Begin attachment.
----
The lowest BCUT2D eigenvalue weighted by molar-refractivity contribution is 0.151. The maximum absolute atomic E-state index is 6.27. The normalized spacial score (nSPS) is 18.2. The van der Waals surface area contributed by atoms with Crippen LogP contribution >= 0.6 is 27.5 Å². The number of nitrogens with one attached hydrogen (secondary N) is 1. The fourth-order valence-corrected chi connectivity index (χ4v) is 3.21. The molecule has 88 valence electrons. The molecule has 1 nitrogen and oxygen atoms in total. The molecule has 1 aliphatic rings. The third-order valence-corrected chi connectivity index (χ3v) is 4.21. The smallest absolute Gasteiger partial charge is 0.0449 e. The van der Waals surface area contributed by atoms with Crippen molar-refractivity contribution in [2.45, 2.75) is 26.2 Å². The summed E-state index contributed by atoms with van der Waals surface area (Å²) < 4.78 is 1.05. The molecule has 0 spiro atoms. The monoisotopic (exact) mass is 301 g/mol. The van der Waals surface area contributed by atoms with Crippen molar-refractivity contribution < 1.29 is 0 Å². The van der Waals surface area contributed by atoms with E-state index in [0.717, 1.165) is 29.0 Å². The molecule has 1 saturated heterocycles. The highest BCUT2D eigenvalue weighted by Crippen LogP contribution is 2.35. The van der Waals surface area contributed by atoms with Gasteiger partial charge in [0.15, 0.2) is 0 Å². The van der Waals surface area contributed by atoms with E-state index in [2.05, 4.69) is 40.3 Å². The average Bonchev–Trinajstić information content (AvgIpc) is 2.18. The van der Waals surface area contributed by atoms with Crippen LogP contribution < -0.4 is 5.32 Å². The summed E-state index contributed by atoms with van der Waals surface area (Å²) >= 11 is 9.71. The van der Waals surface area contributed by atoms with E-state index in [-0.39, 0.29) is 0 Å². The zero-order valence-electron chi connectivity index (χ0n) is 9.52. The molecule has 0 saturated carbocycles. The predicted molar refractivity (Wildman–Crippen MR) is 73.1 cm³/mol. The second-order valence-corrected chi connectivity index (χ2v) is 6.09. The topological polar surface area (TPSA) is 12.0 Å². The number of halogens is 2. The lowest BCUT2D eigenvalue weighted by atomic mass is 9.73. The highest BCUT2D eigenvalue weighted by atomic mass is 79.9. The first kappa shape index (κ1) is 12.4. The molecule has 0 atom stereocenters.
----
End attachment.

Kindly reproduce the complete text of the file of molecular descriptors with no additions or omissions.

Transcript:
The lowest BCUT2D eigenvalue weighted by molar-refractivity contribution is 0.151. The maximum absolute atomic E-state index is 6.27. The normalized spacial score (nSPS) is 18.2. The van der Waals surface area contributed by atoms with Crippen LogP contribution >= 0.6 is 27.5 Å². The number of nitrogens with one attached hydrogen (secondary N) is 1. The fourth-order valence-corrected chi connectivity index (χ4v) is 3.21. The molecule has 88 valence electrons. The molecule has 1 nitrogen and oxygen atoms in total. The molecule has 1 aliphatic rings. The third-order valence-corrected chi connectivity index (χ3v) is 4.21. The smallest absolute Gasteiger partial charge is 0.0449 e. The van der Waals surface area contributed by atoms with Crippen molar-refractivity contribution in [2.45, 2.75) is 26.2 Å². The summed E-state index contributed by atoms with van der Waals surface area (Å²) < 4.78 is 1.05. The molecule has 0 spiro atoms. The monoisotopic (exact) mass is 301 g/mol. The van der Waals surface area contributed by atoms with Crippen molar-refractivity contribution < 1.29 is 0 Å². The van der Waals surface area contributed by atoms with E-state index in [0.717, 1.165) is 29.0 Å². The molecule has 1 saturated heterocycles. The highest BCUT2D eigenvalue weighted by Crippen LogP contribution is 2.35. The van der Waals surface area contributed by atoms with Gasteiger partial charge in [0.15, 0.2) is 0 Å². The van der Waals surface area contributed by atoms with E-state index in [2.05, 4.69) is 40.3 Å². The average Bonchev–Trinajstić information content (AvgIpc) is 2.18. The van der Waals surface area contributed by atoms with Crippen LogP contribution < -0.4 is 5.32 Å². The summed E-state index contributed by atoms with van der Waals surface area (Å²) >= 11 is 9.71. The van der Waals surface area contributed by atoms with E-state index in [-0.39, 0.29) is 0 Å². The zero-order valence-electron chi connectivity index (χ0n) is 9.52. The molecule has 0 saturated carbocycles. The predicted molar refractivity (Wildman–Crippen MR) is 73.1 cm³/mol. The second-order valence-corrected chi connectivity index (χ2v) is 6.09. The topological polar surface area (TPSA) is 12.0 Å². The number of halogens is 2. The lowest BCUT2D eigenvalue weighted by atomic mass is 9.73. The highest BCUT2D eigenvalue weighted by atomic mass is 79.9. The first kappa shape index (κ1) is 12.4. The molecule has 0 atom stereocenters.